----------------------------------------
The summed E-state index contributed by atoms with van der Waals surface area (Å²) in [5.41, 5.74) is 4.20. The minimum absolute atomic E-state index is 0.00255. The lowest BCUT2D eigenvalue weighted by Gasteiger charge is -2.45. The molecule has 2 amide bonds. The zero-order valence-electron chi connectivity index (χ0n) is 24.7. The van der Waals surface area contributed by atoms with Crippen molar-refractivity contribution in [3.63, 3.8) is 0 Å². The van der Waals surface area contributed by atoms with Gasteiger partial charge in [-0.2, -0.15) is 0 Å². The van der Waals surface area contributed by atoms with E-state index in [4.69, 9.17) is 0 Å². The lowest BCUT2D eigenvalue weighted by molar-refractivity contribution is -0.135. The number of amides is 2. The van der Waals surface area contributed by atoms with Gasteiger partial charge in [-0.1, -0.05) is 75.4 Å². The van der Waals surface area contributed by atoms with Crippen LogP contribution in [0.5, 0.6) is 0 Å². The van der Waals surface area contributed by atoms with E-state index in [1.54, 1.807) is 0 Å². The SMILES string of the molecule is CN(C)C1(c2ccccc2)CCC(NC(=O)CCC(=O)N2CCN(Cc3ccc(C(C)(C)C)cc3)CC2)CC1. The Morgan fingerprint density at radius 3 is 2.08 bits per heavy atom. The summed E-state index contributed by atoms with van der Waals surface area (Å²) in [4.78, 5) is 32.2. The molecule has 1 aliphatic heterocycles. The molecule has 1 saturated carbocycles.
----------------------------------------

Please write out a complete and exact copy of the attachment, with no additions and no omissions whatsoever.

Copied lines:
The summed E-state index contributed by atoms with van der Waals surface area (Å²) in [5.41, 5.74) is 4.20. The minimum absolute atomic E-state index is 0.00255. The lowest BCUT2D eigenvalue weighted by Gasteiger charge is -2.45. The molecule has 2 amide bonds. The zero-order valence-electron chi connectivity index (χ0n) is 24.7. The van der Waals surface area contributed by atoms with Crippen molar-refractivity contribution in [3.63, 3.8) is 0 Å². The van der Waals surface area contributed by atoms with Gasteiger partial charge in [-0.2, -0.15) is 0 Å². The van der Waals surface area contributed by atoms with E-state index in [4.69, 9.17) is 0 Å². The lowest BCUT2D eigenvalue weighted by molar-refractivity contribution is -0.135. The number of amides is 2. The van der Waals surface area contributed by atoms with Gasteiger partial charge in [-0.1, -0.05) is 75.4 Å². The van der Waals surface area contributed by atoms with Crippen LogP contribution in [0.5, 0.6) is 0 Å². The van der Waals surface area contributed by atoms with E-state index in [1.54, 1.807) is 0 Å². The SMILES string of the molecule is CN(C)C1(c2ccccc2)CCC(NC(=O)CCC(=O)N2CCN(Cc3ccc(C(C)(C)C)cc3)CC2)CC1. The Morgan fingerprint density at radius 3 is 2.08 bits per heavy atom. The summed E-state index contributed by atoms with van der Waals surface area (Å²) in [4.78, 5) is 32.2. The molecule has 1 aliphatic heterocycles. The molecule has 1 saturated carbocycles.